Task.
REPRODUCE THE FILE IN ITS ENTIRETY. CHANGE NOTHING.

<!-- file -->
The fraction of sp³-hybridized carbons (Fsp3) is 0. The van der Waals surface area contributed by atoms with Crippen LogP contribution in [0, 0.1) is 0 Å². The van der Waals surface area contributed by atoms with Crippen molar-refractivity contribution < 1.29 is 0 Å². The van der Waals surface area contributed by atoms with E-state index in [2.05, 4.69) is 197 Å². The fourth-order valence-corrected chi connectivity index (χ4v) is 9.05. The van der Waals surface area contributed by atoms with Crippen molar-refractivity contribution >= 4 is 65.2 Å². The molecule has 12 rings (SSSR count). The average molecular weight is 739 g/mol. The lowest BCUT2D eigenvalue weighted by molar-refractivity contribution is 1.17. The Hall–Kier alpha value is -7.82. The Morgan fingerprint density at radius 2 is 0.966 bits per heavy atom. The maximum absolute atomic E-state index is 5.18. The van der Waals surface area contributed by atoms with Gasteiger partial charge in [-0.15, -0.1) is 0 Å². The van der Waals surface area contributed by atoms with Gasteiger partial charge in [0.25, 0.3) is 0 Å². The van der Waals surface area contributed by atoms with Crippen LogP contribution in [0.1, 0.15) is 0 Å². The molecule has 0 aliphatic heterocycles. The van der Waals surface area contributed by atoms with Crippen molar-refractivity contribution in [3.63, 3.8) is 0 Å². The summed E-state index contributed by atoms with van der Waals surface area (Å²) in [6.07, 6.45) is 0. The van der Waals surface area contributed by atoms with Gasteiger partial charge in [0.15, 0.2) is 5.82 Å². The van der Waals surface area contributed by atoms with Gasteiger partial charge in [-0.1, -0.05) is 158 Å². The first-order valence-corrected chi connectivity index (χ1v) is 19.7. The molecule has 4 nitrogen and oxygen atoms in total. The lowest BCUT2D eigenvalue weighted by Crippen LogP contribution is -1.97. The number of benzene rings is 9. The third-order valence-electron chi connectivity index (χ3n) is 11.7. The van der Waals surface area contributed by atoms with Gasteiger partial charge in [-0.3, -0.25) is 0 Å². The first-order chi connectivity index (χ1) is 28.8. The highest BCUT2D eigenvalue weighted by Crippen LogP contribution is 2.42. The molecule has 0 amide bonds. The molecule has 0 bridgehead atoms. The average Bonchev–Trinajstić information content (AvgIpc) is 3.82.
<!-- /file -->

The fraction of sp³-hybridized carbons (Fsp3) is 0. The van der Waals surface area contributed by atoms with Crippen LogP contribution in [0, 0.1) is 0 Å². The van der Waals surface area contributed by atoms with Crippen molar-refractivity contribution < 1.29 is 0 Å². The van der Waals surface area contributed by atoms with E-state index in [2.05, 4.69) is 197 Å². The fourth-order valence-corrected chi connectivity index (χ4v) is 9.05. The van der Waals surface area contributed by atoms with Crippen molar-refractivity contribution >= 4 is 65.2 Å². The molecule has 12 rings (SSSR count). The average molecular weight is 739 g/mol. The lowest BCUT2D eigenvalue weighted by molar-refractivity contribution is 1.17. The Hall–Kier alpha value is -7.82. The Morgan fingerprint density at radius 2 is 0.966 bits per heavy atom. The maximum absolute atomic E-state index is 5.18. The van der Waals surface area contributed by atoms with Gasteiger partial charge in [-0.15, -0.1) is 0 Å². The van der Waals surface area contributed by atoms with Gasteiger partial charge in [0.25, 0.3) is 0 Å². The van der Waals surface area contributed by atoms with Crippen LogP contribution in [0.1, 0.15) is 0 Å². The molecule has 0 aliphatic heterocycles. The van der Waals surface area contributed by atoms with Crippen molar-refractivity contribution in [3.63, 3.8) is 0 Å². The summed E-state index contributed by atoms with van der Waals surface area (Å²) in [6.07, 6.45) is 0. The van der Waals surface area contributed by atoms with Gasteiger partial charge in [0.15, 0.2) is 5.82 Å². The van der Waals surface area contributed by atoms with Gasteiger partial charge in [-0.1, -0.05) is 158 Å². The first-order valence-corrected chi connectivity index (χ1v) is 19.7. The molecule has 4 nitrogen and oxygen atoms in total. The lowest BCUT2D eigenvalue weighted by Crippen LogP contribution is -1.97. The number of benzene rings is 9. The third-order valence-electron chi connectivity index (χ3n) is 11.7. The van der Waals surface area contributed by atoms with Gasteiger partial charge in [-0.3, -0.25) is 0 Å². The first-order chi connectivity index (χ1) is 28.8. The highest BCUT2D eigenvalue weighted by Crippen LogP contribution is 2.42. The molecule has 0 amide bonds. The molecule has 0 bridgehead atoms. The average Bonchev–Trinajstić information content (AvgIpc) is 3.82.